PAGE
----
The S&P 500 opened near an all-time high on Wednesday as data showed U.S. private payrolls increased solidly in June, while the major U.S. stock averages look to wrap up their fifth straight quarter of gains.
The Dow Jones Industrial Average fell 1.55 points at the open to 34,290.74. The S&P 500 opened lower by 1.15 points, or 0.03%, at 4,290.65, while the Nasdaq Composite dropped 18.48 points, or 0.13%, to 14,509.85 at the opening bell.
The TSX was virtually unchanged in early trading.
Overall, markets aren’t showing much conviction in either direction and there’s little to suggest there won’t be dip buying again on any meaningful pullback.
Asian markets were mixed overnight, but major European indexes this morning are mostly in the red and sporting losses of close to 0.8% in some instances. Investors are reluctant to add to positions amid mixed signals about progress in battling the pandemic and the key U.S. jobs report on Friday.
In Canada the focus is on GDP data that was released this morning. For April, GDP growth contracted 0.3% for the month - which was less negative than Street expectations of a 0.8% contraction. Year over year, GDP expanded 20% from very weak levels of last April - the first month of full business closures amid the pandemic.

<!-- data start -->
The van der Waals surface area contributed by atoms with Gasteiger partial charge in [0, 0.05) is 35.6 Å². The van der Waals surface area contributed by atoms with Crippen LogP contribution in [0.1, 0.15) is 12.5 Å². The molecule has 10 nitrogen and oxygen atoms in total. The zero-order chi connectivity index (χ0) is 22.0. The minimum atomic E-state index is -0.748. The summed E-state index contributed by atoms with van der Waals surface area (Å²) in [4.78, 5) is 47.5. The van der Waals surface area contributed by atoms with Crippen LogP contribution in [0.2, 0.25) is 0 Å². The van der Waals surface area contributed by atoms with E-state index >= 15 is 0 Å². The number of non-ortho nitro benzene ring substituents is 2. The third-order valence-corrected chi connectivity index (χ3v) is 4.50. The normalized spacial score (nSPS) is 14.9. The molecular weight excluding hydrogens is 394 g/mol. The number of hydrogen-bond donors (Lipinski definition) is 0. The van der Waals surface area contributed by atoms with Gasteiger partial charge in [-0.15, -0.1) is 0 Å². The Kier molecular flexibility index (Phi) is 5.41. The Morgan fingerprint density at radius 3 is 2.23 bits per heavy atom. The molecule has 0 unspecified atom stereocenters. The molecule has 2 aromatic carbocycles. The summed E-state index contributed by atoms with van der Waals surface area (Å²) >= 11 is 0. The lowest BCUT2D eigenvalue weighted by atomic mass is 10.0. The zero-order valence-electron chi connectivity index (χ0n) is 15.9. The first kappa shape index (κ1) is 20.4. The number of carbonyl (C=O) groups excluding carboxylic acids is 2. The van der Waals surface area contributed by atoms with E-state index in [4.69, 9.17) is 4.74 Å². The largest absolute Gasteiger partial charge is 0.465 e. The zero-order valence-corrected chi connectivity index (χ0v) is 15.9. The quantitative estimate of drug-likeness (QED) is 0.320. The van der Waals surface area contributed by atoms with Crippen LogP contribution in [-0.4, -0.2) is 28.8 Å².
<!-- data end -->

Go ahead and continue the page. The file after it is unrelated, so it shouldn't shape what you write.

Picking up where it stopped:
Statistics Canada also provided a flash estimate for May, estimating contraction of 0.3% for the month, matching the April reading.
There was little reaction in currency and bond markets to the data.
“Third-wave lockdowns weighed heavily on activity across the board in April with some of the restrictions actually more stringent than during the second wave,” a note from BMO said ahead of today’s data release.